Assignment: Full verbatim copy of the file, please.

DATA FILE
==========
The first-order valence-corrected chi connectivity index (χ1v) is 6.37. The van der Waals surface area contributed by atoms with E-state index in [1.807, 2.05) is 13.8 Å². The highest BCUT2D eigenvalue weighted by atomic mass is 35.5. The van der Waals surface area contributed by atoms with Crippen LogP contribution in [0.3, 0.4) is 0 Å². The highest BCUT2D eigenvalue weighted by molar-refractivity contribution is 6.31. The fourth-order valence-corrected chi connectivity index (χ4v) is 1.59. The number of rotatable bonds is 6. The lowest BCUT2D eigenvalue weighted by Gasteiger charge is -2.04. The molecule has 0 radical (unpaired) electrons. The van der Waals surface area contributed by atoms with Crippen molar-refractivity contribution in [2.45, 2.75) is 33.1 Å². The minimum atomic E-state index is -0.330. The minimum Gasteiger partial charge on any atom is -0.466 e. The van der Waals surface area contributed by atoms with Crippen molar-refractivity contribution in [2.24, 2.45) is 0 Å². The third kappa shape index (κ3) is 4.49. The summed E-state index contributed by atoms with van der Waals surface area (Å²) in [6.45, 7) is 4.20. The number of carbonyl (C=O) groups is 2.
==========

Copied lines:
The first-order valence-corrected chi connectivity index (χ1v) is 6.37. The van der Waals surface area contributed by atoms with E-state index in [1.807, 2.05) is 13.8 Å². The highest BCUT2D eigenvalue weighted by atomic mass is 35.5. The van der Waals surface area contributed by atoms with Crippen LogP contribution in [0.3, 0.4) is 0 Å². The highest BCUT2D eigenvalue weighted by molar-refractivity contribution is 6.31. The fourth-order valence-corrected chi connectivity index (χ4v) is 1.59. The number of rotatable bonds is 6. The lowest BCUT2D eigenvalue weighted by Gasteiger charge is -2.04. The molecule has 0 radical (unpaired) electrons. The van der Waals surface area contributed by atoms with Crippen molar-refractivity contribution in [2.45, 2.75) is 33.1 Å². The minimum atomic E-state index is -0.330. The minimum Gasteiger partial charge on any atom is -0.466 e. The van der Waals surface area contributed by atoms with Crippen molar-refractivity contribution in [2.24, 2.45) is 0 Å². The third kappa shape index (κ3) is 4.49. The summed E-state index contributed by atoms with van der Waals surface area (Å²) in [6.45, 7) is 4.20. The number of carbonyl (C=O) groups is 2.